“In due course we came to the island of Aeaea, the home of the beautiful Circe, a formidable goddess, though her voice is like a woman’s. She is the sister of the wizard Aeetes, both being children of the Sun who lights the world by the same mother, Perse the daughter of Ocean”.*
So does Homer introduce us to the witch goddess Circe, who famously turned men to swine. After giving Odysseus’ men a potion, Homer’s Circe “struck them with her wand, drove them off, and penned them in the pigsties. For now to all appearance they were swine: they had pigs’ heads and bristles, and they grunted like pigs; but their minds were as human as they had been before the change.”* The ‘why?’ does not matter to Homer’s Odysseus, and this act of porcine legerdemain has come to be identified with malicious misandry. Madeline Miller however, is clear. Her Circe turns men into pigs to protect herself. Circe is a lesser goddess exiled to an island, protected only by fallible spells, rather passive wolves and lions (who are not, in the novel, enchanted men). After being raped and faced with an eternity of abuse, Circe acts to protect herself; Miller obviously relishes fleshing-out Homer’s description of the transformation:-
“My eyes lifted to his rutted face. Those herbs had another use, and I knew what it was. I drew breath, and spoke my word.
His eyes were muddy and comprehending. ‘What -‘
He did not finish. His rib cage cracked and began to bulge. I heard the sound of flesh rupturing wetly, the pops of breaking bone. His nose ballooned from his face, and his legs shriveled like a fly sucked by a spider. He fell to all fours. He screamed, and his men screamed with him. It went on for a long time.
As it turned out, I did kill pigs that night after all.”
Madeline Miller has sought to explain why and how the nymph Circe is exiled to Aiaia. Circe is a dull jewel in the lapidary world of the Olympians. Immediately after her birth, Circe’s mother says to her father, “‘Come… Let us make a better one.'” Despised for her imperfect beauty, her mortal’s voice (‘screechy as an owl’) and her unfortunate ability to empathise, Circe lacks the ruthless dazzling abandon of the greater immortals. Desperate and clingy, she becomes a figure of derision and – as her unpopular skill in herbal witchcraft emerges and is used to terrifying effect – fear and revulsion. She practises and perfects that herbal art (pharmakeia). One day, as foretold, Odysseus sails to her door (the resourceful mortal’s appeal to goddesses is rather elusive but, presumably if one is exiled for eternity, even a short-legged, faithless smart-arse would be a diversion.)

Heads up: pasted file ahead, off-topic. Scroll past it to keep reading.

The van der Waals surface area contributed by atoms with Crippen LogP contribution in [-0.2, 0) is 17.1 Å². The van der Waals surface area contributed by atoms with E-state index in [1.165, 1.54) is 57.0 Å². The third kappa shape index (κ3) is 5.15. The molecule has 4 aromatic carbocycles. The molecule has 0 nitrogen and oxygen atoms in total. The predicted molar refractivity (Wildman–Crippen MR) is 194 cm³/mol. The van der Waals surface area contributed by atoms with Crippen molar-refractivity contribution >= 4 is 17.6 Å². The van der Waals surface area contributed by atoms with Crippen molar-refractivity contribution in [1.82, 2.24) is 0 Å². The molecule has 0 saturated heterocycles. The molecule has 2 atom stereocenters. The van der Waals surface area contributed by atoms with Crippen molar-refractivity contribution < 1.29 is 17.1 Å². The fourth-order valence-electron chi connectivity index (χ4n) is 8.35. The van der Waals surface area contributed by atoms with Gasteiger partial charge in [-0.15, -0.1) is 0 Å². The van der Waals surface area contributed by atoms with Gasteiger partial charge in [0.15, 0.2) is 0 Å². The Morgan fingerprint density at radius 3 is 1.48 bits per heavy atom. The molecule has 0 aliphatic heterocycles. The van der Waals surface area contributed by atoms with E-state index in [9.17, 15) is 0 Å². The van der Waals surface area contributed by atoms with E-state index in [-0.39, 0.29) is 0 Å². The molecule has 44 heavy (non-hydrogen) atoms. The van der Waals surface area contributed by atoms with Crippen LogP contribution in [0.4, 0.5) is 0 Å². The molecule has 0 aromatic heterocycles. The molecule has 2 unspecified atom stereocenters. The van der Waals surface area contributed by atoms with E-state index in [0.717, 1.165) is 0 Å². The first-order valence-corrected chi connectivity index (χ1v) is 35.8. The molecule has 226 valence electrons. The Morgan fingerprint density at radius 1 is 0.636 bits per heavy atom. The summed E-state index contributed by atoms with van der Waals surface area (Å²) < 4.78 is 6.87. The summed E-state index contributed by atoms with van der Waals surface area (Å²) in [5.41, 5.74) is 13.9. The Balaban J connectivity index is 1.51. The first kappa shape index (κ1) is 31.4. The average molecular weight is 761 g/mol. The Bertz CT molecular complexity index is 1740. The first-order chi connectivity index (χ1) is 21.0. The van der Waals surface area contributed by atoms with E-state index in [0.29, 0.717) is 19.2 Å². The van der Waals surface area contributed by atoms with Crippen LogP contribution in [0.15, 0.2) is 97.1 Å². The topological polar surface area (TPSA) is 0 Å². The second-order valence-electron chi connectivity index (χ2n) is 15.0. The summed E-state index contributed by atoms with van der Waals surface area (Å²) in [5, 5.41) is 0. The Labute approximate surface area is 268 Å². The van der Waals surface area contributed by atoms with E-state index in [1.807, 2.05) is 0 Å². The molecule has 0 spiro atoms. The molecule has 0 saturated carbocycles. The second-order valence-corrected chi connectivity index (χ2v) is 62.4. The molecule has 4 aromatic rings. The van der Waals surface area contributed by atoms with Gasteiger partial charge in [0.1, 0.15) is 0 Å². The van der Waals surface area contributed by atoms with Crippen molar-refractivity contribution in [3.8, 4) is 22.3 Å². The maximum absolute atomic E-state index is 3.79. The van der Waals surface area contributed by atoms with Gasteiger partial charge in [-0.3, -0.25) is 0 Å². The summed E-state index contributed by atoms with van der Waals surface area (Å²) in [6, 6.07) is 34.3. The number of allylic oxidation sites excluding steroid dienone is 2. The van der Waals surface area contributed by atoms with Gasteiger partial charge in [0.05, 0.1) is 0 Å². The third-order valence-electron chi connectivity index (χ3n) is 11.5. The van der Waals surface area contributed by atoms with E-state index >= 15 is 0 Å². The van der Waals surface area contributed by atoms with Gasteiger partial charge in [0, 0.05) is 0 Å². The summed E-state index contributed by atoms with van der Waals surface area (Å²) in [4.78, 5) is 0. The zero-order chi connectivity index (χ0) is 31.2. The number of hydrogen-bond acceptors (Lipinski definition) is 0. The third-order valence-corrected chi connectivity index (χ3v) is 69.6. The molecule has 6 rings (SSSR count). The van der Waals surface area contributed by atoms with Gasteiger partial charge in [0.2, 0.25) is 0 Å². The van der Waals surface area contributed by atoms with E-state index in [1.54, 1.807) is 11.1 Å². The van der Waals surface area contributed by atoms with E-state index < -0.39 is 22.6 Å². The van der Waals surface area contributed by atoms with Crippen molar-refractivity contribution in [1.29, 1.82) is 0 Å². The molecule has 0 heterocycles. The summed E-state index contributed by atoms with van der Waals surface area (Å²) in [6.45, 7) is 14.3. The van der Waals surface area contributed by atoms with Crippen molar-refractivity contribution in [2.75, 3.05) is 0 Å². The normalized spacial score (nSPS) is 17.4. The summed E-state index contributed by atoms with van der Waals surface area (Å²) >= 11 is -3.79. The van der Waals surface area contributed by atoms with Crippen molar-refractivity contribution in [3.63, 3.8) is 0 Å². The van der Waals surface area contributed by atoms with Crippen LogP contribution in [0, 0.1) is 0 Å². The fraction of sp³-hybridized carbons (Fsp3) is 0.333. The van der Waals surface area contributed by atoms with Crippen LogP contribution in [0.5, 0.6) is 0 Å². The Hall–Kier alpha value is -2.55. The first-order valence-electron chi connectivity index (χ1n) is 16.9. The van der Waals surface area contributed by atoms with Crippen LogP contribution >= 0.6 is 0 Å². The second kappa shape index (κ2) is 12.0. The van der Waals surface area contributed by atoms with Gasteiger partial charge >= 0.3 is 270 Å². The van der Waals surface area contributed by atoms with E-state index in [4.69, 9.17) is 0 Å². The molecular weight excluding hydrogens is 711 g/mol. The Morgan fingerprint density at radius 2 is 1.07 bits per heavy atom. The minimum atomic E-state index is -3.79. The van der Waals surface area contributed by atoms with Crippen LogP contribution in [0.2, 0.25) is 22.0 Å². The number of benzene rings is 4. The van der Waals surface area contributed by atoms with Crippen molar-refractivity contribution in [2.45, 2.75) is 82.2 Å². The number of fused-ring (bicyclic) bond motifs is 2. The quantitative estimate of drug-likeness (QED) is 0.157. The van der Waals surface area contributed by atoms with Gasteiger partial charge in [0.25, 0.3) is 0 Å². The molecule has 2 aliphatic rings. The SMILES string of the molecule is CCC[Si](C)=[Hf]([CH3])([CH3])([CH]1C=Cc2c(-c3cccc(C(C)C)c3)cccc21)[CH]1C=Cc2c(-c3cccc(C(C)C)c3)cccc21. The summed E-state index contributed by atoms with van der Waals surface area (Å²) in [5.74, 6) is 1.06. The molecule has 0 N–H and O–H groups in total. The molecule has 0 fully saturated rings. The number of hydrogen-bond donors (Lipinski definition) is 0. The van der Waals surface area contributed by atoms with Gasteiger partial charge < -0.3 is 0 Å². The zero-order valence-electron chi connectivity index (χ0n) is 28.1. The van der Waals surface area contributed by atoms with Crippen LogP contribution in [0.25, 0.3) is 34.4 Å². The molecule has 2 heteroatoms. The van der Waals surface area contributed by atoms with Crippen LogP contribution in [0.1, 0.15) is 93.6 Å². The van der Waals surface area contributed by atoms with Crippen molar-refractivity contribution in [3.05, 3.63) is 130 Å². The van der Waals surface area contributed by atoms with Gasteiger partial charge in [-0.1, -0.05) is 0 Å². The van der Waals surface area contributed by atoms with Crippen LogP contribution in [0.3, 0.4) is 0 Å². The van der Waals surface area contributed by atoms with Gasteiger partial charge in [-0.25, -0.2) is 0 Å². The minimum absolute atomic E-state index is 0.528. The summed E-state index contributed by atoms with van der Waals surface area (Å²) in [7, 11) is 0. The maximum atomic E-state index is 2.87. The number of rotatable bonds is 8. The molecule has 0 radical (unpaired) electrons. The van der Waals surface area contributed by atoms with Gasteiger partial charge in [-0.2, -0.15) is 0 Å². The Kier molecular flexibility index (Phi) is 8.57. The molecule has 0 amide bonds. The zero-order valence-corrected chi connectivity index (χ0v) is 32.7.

Miller’s Circe has a life before Odysseus, and Miller also breathes life into the clay of the few vague myths we have about her life after Odysseus, in particular, concerning thoughtful Telemachus.
Miller flashes them all before us. We thought we knew them – Daedalus, Medea, Hermes, Helios, Apollo, Penelope, Trygon, the Minotaur, et al. Miller makes them both glorious:-
“She struck the room…tall and straight and sudden-white, a talon of lightning in the midnight sky. Her horse-hair helmet brushed the ceiling. Her mirror armour threw off sparks. The spear in her hand was long and thin, its keen edge limned in firelight. She was burning certainty, and before her all the shuffling and stained dross of the world must shrink away. Zeus’ bright and favorite child, Athena.”
“[Scylla’s] body sagged out of the mist. I had never seen it before, gelatinous and huge. As we watched, it scraped down the cliff side above us. Her heads squealed and bucked, as if trying to haul it back up again. But it only sank further, as inexorably as if it were weighted with stones. I could see now the beginnings of her legs, those twelve monstrous tentacles stretching away from her body into the mist. She kept them hidden always, Hermes had told me, coiled in the cave among the bones and bits of old flesh, gripping the cave’s stone so that the rest of her might dart down for her meals and return.”
Not a sentence, not a word goes astray. This is a rich, rough and golden book for those familiar with The Odyssey and those who are not yet. However, scholars of Ancient Greek will particularly note Miller’s scansion and structure which allow for no doubt about her expertise in that language.[*”The Odyssey” by Homer. Translation E. V. Rieu, The Penguin Classics.]
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